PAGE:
Similar to 2010, nearly half (47%) of the world’s 2050 Christian population is expected to be found in these 10 countries. In 2050, no single country is forecast to have more than 10% of the world’s Christian population.
Demographic Characteristics of Christians That Will Shape Their Future
With a Total Fertility Rate (TFR) of 2.7 children per woman in the 2010-2015 period, Christians worldwide have fertility levels slightly higher than the world’s overall population (2.5), and significantly higher than the replacement level of 2.1 children per woman (the number considered necessary to maintain a stable population, all else being equal).
Christian fertility rates are lowest in Europe (1.6), but are at or above the replacement level in all other regions. They are highest in sub-Saharan Africa (4.4), though Christian fertility is lower in sub-Saharan Africa than the region’s overall fertility rate (4.8), due in large part to the higher fertility of Muslims in the region.
The countries where Christians have the highest fertility rates in the 2010-2015 period are Zambia (6.3) and Chad (6.2). Christians have the lowest fertility rates in Portugal (1.3), South Korea (1.3), Singapore (1.1), the Republic of Macedonia (1.1) and Bosnia-Herzegovina (1.1).
Indeed, where Christians live alongside large Muslim populations, they often have lower fertility than Muslims, such as in Egypt (1.9 TFR for Christians compared with 2.7 for Muslims) and in India (2.3 vs. 3.2). An exception is Indonesia, the country with the world’s largest Muslim population in 2010; Christians there have higher fertility (2.6) than the Muslim majority (2.0).
Globally, Christians were only slightly older (median age of 30) than the overall population (median age of 28) in 2010. Similarly, the age breakdown of the world’s total population is not all that different from that of the world’s Christian population. For example, 27% of the world’s Christians are younger than 15, as are about 27% of the world’s people overall.
The age distribution of Christians varies dramatically across regions. The youngest Christians, as of 2010, were in sub-Saharan Africa (median age of 19), while the oldest Christians lived in Europe (median age of 42). However, in most regions, Christians were not considerably younger or older than the general population in 2010. The only exception was the Middle East and North Africa, where Christians were somewhat older (median age of 29) than the overall population of the region (median age of 24).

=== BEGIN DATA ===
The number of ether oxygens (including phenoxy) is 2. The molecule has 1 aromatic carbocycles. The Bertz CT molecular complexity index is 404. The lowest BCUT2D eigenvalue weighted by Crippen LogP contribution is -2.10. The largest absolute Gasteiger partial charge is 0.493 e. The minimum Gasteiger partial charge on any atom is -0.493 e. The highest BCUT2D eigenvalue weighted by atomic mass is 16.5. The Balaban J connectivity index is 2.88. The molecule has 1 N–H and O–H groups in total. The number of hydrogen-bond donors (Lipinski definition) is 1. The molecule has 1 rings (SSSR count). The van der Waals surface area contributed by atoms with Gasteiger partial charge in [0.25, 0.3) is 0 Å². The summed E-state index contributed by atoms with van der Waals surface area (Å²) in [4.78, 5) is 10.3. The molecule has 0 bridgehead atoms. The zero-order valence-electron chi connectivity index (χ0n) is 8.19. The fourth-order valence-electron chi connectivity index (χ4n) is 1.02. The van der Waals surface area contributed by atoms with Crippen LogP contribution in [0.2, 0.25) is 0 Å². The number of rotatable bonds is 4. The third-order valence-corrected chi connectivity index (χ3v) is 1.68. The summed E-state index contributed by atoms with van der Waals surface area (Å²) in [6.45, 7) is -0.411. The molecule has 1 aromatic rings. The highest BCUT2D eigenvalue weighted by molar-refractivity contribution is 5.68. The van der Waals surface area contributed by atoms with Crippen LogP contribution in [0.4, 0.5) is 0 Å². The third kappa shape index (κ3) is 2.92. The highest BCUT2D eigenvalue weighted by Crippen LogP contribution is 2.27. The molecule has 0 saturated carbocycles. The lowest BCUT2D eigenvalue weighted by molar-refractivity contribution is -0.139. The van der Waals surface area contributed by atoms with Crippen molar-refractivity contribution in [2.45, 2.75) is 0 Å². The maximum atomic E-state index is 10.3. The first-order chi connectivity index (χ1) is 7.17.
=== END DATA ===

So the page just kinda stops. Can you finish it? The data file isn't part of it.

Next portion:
In the main projection scenario described in this report, religious switching is factored into population projections for all 70 countries for which sufficient data on recent switching patterns are available. In an alternative scenario, no religious switching is modeled in any country. Comparing results between these two scenarios provides a sense of how much impact religious switching is expected to make on the size of the Christian population in the years to come.
Worldwide, religious switching is projected to have a modest impact on changes in the Christian population. Christians would make up a slightly larger share of the world’s inhabitants in 2050 (32% rather than 31%) if religious switching were not taken into account.
In specific regions, religious switching is forecast to have a more substantial impact on Christian populations. In North America, Europe and the Latin America-Caribbean region, Christians are projected to experience net losses because of religious switching, with most of the switching toward no religious affiliation. Consequently, population projections with and without religious switching can differ dramatically.
In North America, for example, about 66% of the region’s 2050 population is projected to be Christian when religious switching patterns are taken into account. The expected share of Christians in North America would be as high as 75% if religious switching were not included in the projections. Similarly, the expected percentage of Europe’s population that is Christian would be nearly 70% in 2050 if no religious switching were factored in, but it is 65% when religious switching is included in the projections.
Data for religious switching are unavailable for many countries in sub-Saharan Africa as well as the Asia-Pacific and Middle East-North Africa regions; as a result, population projections with and without religious switching are similar in these regions.
More than 5 million Christians are expected to move from one region to another between 2010 and 2015. Many of them are forecast to move to North America, including more than 2 million from the Latin America-Caribbean region and about 440,000 from the Asia-Pacific region. About 250,000 Christians are expected to move from Asia and the Pacific to the Middle East and North Africa between 2010 and 2015. These migration patterns are projected to continue in the decades ahead. (See the Methodology for more information on how migration flows were estimated.)
The impact of migration on Christian populations can be seen by comparing results from the main projection scenario, which includes expected migration patterns, with an alternative scenario that does not attempt to take migration into account.
Although a large number of Christian migrants are forecast to move to North America in the decades ahead, many migrants belonging to other religions also are expected to arrive; whether or not migration is included in the projection model, Christians are forecast to make up two-thirds of North America’s population in 2050. Migration – particularly by members of non-Christian faiths – will have a more noticeable impact in Europe. When migration is included in the projection model, the share of Europe’s population expected to be Christian in 2050 is 65%, 2 percentage points lower than in the scenario that does not include any new migration (67%).
In the Middle East and North Africa, the relatively high number of Christian immigrants to Gulf Cooperation Council (GCC) countries is expected to slightly boost the Christian share of the region’s population. (For more information on Christian migrants to the GCC countries, see Chapter 3.)